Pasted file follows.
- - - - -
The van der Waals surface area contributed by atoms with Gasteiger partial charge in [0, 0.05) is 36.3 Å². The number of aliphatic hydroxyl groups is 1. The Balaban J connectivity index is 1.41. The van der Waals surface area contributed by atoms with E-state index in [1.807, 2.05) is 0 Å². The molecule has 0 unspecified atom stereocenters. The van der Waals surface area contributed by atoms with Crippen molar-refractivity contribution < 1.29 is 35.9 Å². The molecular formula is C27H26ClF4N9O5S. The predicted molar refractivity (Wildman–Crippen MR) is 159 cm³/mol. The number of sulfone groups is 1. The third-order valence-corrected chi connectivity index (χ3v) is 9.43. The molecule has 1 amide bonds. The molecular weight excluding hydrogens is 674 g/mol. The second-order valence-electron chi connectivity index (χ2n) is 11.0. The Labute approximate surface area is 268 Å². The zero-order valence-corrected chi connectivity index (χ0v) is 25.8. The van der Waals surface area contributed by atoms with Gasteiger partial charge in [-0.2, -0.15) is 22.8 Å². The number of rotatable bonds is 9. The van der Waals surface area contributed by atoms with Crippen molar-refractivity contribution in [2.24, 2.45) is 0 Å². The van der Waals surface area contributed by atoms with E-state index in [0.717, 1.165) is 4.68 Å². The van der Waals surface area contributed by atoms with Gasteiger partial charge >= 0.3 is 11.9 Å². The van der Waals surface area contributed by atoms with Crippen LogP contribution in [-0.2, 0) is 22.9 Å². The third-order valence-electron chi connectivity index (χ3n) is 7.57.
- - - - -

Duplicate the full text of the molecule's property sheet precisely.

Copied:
The van der Waals surface area contributed by atoms with Gasteiger partial charge in [0, 0.05) is 36.3 Å². The number of aliphatic hydroxyl groups is 1. The Balaban J connectivity index is 1.41. The van der Waals surface area contributed by atoms with E-state index in [1.807, 2.05) is 0 Å². The molecule has 0 unspecified atom stereocenters. The van der Waals surface area contributed by atoms with Crippen molar-refractivity contribution < 1.29 is 35.9 Å². The molecular formula is C27H26ClF4N9O5S. The predicted molar refractivity (Wildman–Crippen MR) is 159 cm³/mol. The number of sulfone groups is 1. The third-order valence-corrected chi connectivity index (χ3v) is 9.43. The molecule has 1 amide bonds. The molecular weight excluding hydrogens is 674 g/mol. The second-order valence-electron chi connectivity index (χ2n) is 11.0. The Labute approximate surface area is 268 Å². The zero-order valence-corrected chi connectivity index (χ0v) is 25.8. The van der Waals surface area contributed by atoms with Gasteiger partial charge in [-0.2, -0.15) is 22.8 Å². The number of rotatable bonds is 9. The van der Waals surface area contributed by atoms with Crippen molar-refractivity contribution in [2.24, 2.45) is 0 Å². The van der Waals surface area contributed by atoms with E-state index in [0.717, 1.165) is 4.68 Å². The van der Waals surface area contributed by atoms with Gasteiger partial charge >= 0.3 is 11.9 Å². The van der Waals surface area contributed by atoms with Crippen LogP contribution in [-0.2, 0) is 22.9 Å². The third-order valence-electron chi connectivity index (χ3n) is 7.57.